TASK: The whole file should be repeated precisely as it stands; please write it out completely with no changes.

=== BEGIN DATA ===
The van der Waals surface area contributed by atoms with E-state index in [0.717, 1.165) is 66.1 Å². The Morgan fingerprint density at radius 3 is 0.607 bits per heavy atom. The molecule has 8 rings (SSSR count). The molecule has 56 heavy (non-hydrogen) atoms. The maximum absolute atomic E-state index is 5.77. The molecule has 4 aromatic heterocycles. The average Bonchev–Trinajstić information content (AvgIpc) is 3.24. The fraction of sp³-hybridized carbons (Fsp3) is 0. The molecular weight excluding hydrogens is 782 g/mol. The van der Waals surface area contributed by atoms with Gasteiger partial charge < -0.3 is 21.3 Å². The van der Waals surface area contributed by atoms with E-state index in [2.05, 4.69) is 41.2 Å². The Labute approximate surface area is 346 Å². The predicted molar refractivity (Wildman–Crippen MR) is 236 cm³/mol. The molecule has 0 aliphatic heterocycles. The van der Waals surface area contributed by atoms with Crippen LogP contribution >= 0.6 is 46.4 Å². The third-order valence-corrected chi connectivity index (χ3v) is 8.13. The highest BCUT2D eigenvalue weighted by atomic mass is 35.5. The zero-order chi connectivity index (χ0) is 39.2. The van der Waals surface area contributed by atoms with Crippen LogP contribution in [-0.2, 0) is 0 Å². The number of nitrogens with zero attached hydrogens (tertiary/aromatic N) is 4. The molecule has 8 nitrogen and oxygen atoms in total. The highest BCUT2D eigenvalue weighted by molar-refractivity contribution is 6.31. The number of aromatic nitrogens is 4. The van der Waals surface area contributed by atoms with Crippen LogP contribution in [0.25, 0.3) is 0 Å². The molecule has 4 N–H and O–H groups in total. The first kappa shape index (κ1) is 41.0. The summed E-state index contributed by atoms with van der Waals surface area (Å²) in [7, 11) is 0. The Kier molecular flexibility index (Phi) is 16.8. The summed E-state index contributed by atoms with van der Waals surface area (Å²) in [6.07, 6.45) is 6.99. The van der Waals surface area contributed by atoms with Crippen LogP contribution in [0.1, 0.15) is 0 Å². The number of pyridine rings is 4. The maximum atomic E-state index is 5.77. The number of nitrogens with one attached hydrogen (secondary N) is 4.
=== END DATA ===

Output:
The van der Waals surface area contributed by atoms with E-state index in [0.717, 1.165) is 66.1 Å². The Morgan fingerprint density at radius 3 is 0.607 bits per heavy atom. The molecule has 8 rings (SSSR count). The molecule has 56 heavy (non-hydrogen) atoms. The maximum absolute atomic E-state index is 5.77. The molecule has 4 aromatic heterocycles. The average Bonchev–Trinajstić information content (AvgIpc) is 3.24. The fraction of sp³-hybridized carbons (Fsp3) is 0. The molecular weight excluding hydrogens is 782 g/mol. The van der Waals surface area contributed by atoms with Gasteiger partial charge < -0.3 is 21.3 Å². The van der Waals surface area contributed by atoms with E-state index in [2.05, 4.69) is 41.2 Å². The Labute approximate surface area is 346 Å². The predicted molar refractivity (Wildman–Crippen MR) is 236 cm³/mol. The molecule has 0 aliphatic heterocycles. The van der Waals surface area contributed by atoms with Crippen LogP contribution >= 0.6 is 46.4 Å². The third-order valence-corrected chi connectivity index (χ3v) is 8.13. The highest BCUT2D eigenvalue weighted by atomic mass is 35.5. The zero-order chi connectivity index (χ0) is 39.2. The van der Waals surface area contributed by atoms with Crippen LogP contribution in [-0.2, 0) is 0 Å². The number of nitrogens with zero attached hydrogens (tertiary/aromatic N) is 4. The molecule has 8 nitrogen and oxygen atoms in total. The highest BCUT2D eigenvalue weighted by molar-refractivity contribution is 6.31. The number of aromatic nitrogens is 4. The van der Waals surface area contributed by atoms with Crippen LogP contribution in [0.25, 0.3) is 0 Å². The molecule has 4 N–H and O–H groups in total. The first kappa shape index (κ1) is 41.0. The summed E-state index contributed by atoms with van der Waals surface area (Å²) in [7, 11) is 0. The Kier molecular flexibility index (Phi) is 16.8. The summed E-state index contributed by atoms with van der Waals surface area (Å²) in [6.07, 6.45) is 6.99. The van der Waals surface area contributed by atoms with Crippen LogP contribution in [0.1, 0.15) is 0 Å². The number of pyridine rings is 4. The maximum atomic E-state index is 5.77. The number of nitrogens with one attached hydrogen (secondary N) is 4.